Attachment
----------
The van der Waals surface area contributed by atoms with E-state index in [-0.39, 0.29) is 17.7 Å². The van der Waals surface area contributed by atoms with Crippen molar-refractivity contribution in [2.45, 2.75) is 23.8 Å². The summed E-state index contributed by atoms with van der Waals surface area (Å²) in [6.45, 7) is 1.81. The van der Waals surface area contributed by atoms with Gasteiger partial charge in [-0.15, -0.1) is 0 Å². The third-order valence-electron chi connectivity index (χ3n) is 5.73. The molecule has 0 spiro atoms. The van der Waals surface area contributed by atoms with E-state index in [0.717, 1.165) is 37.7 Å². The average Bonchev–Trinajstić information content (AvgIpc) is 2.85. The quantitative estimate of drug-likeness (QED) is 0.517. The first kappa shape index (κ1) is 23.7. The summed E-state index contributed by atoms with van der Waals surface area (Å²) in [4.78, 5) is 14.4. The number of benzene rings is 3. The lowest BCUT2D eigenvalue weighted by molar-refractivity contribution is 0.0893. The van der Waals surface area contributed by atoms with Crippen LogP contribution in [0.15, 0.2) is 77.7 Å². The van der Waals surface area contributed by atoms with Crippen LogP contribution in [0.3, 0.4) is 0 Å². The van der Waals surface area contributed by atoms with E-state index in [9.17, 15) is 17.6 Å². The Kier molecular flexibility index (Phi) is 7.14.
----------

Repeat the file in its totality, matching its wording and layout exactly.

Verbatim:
The van der Waals surface area contributed by atoms with E-state index in [-0.39, 0.29) is 17.7 Å². The van der Waals surface area contributed by atoms with Crippen molar-refractivity contribution in [2.45, 2.75) is 23.8 Å². The summed E-state index contributed by atoms with van der Waals surface area (Å²) in [6.45, 7) is 1.81. The van der Waals surface area contributed by atoms with Gasteiger partial charge in [-0.15, -0.1) is 0 Å². The third-order valence-electron chi connectivity index (χ3n) is 5.73. The molecule has 0 spiro atoms. The van der Waals surface area contributed by atoms with E-state index in [0.717, 1.165) is 37.7 Å². The average Bonchev–Trinajstić information content (AvgIpc) is 2.85. The quantitative estimate of drug-likeness (QED) is 0.517. The first kappa shape index (κ1) is 23.7. The summed E-state index contributed by atoms with van der Waals surface area (Å²) in [4.78, 5) is 14.4. The number of benzene rings is 3. The lowest BCUT2D eigenvalue weighted by molar-refractivity contribution is 0.0893. The van der Waals surface area contributed by atoms with Crippen LogP contribution in [0.15, 0.2) is 77.7 Å². The van der Waals surface area contributed by atoms with Crippen LogP contribution in [0.3, 0.4) is 0 Å². The van der Waals surface area contributed by atoms with E-state index in [9.17, 15) is 17.6 Å². The Kier molecular flexibility index (Phi) is 7.14.